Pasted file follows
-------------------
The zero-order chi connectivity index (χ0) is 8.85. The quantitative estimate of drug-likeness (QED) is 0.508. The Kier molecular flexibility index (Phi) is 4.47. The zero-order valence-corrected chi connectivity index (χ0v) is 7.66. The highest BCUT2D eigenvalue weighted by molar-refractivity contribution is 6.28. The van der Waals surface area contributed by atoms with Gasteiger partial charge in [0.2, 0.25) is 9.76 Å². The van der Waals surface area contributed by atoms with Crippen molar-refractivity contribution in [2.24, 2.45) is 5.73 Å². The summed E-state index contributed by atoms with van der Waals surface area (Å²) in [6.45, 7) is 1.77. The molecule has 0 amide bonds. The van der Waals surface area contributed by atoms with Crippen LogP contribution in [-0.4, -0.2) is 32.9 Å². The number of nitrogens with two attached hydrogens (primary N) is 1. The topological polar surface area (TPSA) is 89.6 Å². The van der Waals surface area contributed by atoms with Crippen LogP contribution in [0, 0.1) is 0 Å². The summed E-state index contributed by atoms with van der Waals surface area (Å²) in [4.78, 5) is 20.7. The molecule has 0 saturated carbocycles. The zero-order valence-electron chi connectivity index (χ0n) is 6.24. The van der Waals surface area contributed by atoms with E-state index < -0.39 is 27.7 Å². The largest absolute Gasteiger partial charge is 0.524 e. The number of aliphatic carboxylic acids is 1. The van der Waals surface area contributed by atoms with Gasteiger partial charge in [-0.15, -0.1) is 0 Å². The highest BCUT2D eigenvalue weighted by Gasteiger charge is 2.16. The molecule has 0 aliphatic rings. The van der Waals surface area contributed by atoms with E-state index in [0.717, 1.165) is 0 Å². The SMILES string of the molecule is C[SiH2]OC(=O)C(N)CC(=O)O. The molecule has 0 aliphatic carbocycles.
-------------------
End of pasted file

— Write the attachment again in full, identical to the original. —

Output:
The zero-order chi connectivity index (χ0) is 8.85. The quantitative estimate of drug-likeness (QED) is 0.508. The Kier molecular flexibility index (Phi) is 4.47. The zero-order valence-corrected chi connectivity index (χ0v) is 7.66. The highest BCUT2D eigenvalue weighted by molar-refractivity contribution is 6.28. The van der Waals surface area contributed by atoms with Gasteiger partial charge in [0.2, 0.25) is 9.76 Å². The van der Waals surface area contributed by atoms with Crippen molar-refractivity contribution in [2.24, 2.45) is 5.73 Å². The summed E-state index contributed by atoms with van der Waals surface area (Å²) in [6.45, 7) is 1.77. The molecule has 0 amide bonds. The van der Waals surface area contributed by atoms with Crippen LogP contribution in [-0.4, -0.2) is 32.9 Å². The number of nitrogens with two attached hydrogens (primary N) is 1. The topological polar surface area (TPSA) is 89.6 Å². The van der Waals surface area contributed by atoms with Crippen LogP contribution in [0, 0.1) is 0 Å². The summed E-state index contributed by atoms with van der Waals surface area (Å²) in [4.78, 5) is 20.7. The molecule has 0 saturated carbocycles. The zero-order valence-electron chi connectivity index (χ0n) is 6.24. The van der Waals surface area contributed by atoms with E-state index < -0.39 is 27.7 Å². The largest absolute Gasteiger partial charge is 0.524 e. The number of aliphatic carboxylic acids is 1. The van der Waals surface area contributed by atoms with Gasteiger partial charge in [-0.15, -0.1) is 0 Å². The highest BCUT2D eigenvalue weighted by Gasteiger charge is 2.16. The molecule has 0 aliphatic rings. The van der Waals surface area contributed by atoms with E-state index in [0.717, 1.165) is 0 Å². The SMILES string of the molecule is C[SiH2]OC(=O)C(N)CC(=O)O. The molecule has 0 aliphatic carbocycles.